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Negrin v. Kalina

United States District Court, Second Circuit

December 17, 2013

LON NEGRIN, Plaintiff,
v.
IRWIN KALINA, Appointed Administrator of the Estate of Robert Kalina, Defendant.

REPORT AND RECOMMENDATION

KEVIN NATHANIEL FOX, Magistrate Judge.

TO THE HONORABLE LORNA G. SCHOFIELD, UNITED STATES DISTRICT JUDGE

Lon Negrin ("Negrin") commenced this action seeking damages for breach of fiduciary duty, unjust enrichment, tortious interference with contract, fraud and conversion. On November 19, 2012, Negrin's motion for judgment by default was granted in an amount to be determined by inquest. Before the Court are the plaintiff's unopposed inquest submissions. The plaintiff seeks $3, 916, 917.

FACTS DEEMED ADMITTED

The following facts, based on the well-pleaded allegations, are deemed admitted by the defendant:

In 2005, Negrin founded Fusion S.A. ("Fusion"), in Nicaragua, to manufacture garments for sale in the United States. He was also a principal of Top of Production, LLC ("Top"), a company engaged in the garment production industry. Negrin acquired screen printing machinery, including four screen printers, three dryers, two forklifts, three automatic garment folders and 700 roller screens. In 2006, Negrin met Robert Kalina ("Kalina") and they discussed the possibility of Kalina's investing with Negrin to start a screen printing business in Nicaragua. Kalina owned Mobay Sportswear, Inc. ("Mobay") with David Peeler ("Peeler").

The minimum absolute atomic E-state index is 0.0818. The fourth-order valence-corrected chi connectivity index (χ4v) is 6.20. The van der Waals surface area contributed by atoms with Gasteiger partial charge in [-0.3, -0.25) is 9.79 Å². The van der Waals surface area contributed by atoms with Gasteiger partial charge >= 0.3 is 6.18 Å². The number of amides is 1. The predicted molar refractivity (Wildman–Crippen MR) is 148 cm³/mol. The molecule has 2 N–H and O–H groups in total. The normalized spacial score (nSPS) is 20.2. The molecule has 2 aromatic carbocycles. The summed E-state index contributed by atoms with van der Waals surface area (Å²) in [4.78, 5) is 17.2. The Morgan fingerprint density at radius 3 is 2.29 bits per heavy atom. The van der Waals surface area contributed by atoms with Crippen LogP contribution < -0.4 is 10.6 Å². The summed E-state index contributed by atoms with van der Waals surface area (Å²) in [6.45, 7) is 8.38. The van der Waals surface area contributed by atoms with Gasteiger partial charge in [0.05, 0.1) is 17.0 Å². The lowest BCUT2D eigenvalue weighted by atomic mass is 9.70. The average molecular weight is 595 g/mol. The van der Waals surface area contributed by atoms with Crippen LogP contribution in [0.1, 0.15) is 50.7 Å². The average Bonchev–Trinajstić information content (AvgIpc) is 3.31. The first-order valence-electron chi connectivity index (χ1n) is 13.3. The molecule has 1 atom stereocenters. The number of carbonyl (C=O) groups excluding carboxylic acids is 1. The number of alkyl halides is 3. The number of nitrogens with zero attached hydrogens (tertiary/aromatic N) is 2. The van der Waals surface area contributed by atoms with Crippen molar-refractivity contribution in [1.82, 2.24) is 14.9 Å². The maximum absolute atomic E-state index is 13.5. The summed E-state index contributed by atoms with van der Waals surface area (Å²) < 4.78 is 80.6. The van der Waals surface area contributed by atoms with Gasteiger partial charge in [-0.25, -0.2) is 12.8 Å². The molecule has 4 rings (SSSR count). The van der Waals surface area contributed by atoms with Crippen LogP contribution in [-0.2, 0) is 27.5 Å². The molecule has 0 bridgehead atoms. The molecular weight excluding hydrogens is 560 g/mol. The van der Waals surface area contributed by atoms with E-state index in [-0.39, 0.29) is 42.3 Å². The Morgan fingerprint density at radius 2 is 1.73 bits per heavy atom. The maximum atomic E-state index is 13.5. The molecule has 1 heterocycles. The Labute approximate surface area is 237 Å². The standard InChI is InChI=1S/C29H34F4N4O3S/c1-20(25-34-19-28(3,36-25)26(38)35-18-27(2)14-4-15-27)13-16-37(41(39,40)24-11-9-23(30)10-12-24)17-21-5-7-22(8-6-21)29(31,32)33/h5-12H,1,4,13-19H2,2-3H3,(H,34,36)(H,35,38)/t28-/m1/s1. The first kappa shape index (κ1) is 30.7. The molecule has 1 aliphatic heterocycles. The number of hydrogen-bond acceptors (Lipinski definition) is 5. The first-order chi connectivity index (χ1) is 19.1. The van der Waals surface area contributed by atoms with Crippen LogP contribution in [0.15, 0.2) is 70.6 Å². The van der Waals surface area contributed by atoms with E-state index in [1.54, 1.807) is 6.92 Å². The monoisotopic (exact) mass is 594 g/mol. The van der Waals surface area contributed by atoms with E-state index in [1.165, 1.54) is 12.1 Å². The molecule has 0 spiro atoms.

On July 12, 2006, after Kalina and Peeler visited Fusion and inspected the screen printing equipment in Nicaragua, Negrin, Kalina and Peeler entered into an agreement creating Fusion Embellishment, S.A. ("Embellishment"), with Negrin owning 50%, and Kalina and Peeler owning 25% each. To be able to operate under Nicaragua laws, Embellishment needed to obtain Free Trade Zone status. Negrin formed a division within Fusion called Fusion Embellishment ("the Embellishment Division"), so the screen printing business could operate under Fusion's Free Trade Zone status while Embellishment was waiting to obtain Free Trade Zone status. The parties memorialized their intention to proceed in this fashion by a letter agreement, dated July 12, 2006. Kalina was responsible for completing the Free Trade Zone application for the screen printing business. The Free Trade Zone status was never obtained by Embellishment.